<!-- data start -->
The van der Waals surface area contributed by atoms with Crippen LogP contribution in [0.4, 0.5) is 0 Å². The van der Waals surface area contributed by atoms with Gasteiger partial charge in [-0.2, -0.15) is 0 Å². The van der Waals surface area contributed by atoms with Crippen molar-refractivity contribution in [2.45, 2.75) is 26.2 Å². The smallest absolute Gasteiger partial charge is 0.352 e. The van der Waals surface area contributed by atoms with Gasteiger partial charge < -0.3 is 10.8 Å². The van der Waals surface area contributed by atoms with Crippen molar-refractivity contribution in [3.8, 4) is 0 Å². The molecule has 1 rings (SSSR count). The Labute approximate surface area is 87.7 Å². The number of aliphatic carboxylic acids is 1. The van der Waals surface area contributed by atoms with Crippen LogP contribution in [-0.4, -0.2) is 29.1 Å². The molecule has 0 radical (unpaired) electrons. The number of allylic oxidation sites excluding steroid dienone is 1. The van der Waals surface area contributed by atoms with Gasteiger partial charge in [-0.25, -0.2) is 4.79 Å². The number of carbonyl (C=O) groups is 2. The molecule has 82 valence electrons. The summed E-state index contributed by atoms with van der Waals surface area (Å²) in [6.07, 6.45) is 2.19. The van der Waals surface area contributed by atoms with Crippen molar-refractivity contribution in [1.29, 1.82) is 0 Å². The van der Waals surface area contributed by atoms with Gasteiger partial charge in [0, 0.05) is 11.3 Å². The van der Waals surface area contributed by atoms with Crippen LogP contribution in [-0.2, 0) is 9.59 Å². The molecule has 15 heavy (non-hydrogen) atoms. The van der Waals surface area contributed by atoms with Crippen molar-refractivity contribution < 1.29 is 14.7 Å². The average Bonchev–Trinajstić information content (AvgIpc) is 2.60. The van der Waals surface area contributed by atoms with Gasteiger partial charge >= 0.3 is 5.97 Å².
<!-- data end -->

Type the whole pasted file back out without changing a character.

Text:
The van der Waals surface area contributed by atoms with Crippen LogP contribution in [0.4, 0.5) is 0 Å². The van der Waals surface area contributed by atoms with Gasteiger partial charge in [-0.2, -0.15) is 0 Å². The van der Waals surface area contributed by atoms with Crippen molar-refractivity contribution in [2.45, 2.75) is 26.2 Å². The smallest absolute Gasteiger partial charge is 0.352 e. The van der Waals surface area contributed by atoms with Gasteiger partial charge < -0.3 is 10.8 Å². The van der Waals surface area contributed by atoms with Crippen molar-refractivity contribution in [3.8, 4) is 0 Å². The molecule has 1 rings (SSSR count). The Labute approximate surface area is 87.7 Å². The number of aliphatic carboxylic acids is 1. The van der Waals surface area contributed by atoms with Crippen LogP contribution in [-0.4, -0.2) is 29.1 Å². The molecule has 0 radical (unpaired) electrons. The number of allylic oxidation sites excluding steroid dienone is 1. The van der Waals surface area contributed by atoms with Gasteiger partial charge in [-0.25, -0.2) is 4.79 Å². The number of carbonyl (C=O) groups is 2. The molecule has 82 valence electrons. The summed E-state index contributed by atoms with van der Waals surface area (Å²) in [6.07, 6.45) is 2.19. The van der Waals surface area contributed by atoms with Crippen molar-refractivity contribution in [1.29, 1.82) is 0 Å². The van der Waals surface area contributed by atoms with Gasteiger partial charge in [0, 0.05) is 11.3 Å². The van der Waals surface area contributed by atoms with Crippen LogP contribution in [-0.2, 0) is 9.59 Å². The molecule has 15 heavy (non-hydrogen) atoms. The van der Waals surface area contributed by atoms with Crippen molar-refractivity contribution < 1.29 is 14.7 Å². The average Bonchev–Trinajstić information content (AvgIpc) is 2.60. The van der Waals surface area contributed by atoms with Gasteiger partial charge >= 0.3 is 5.97 Å².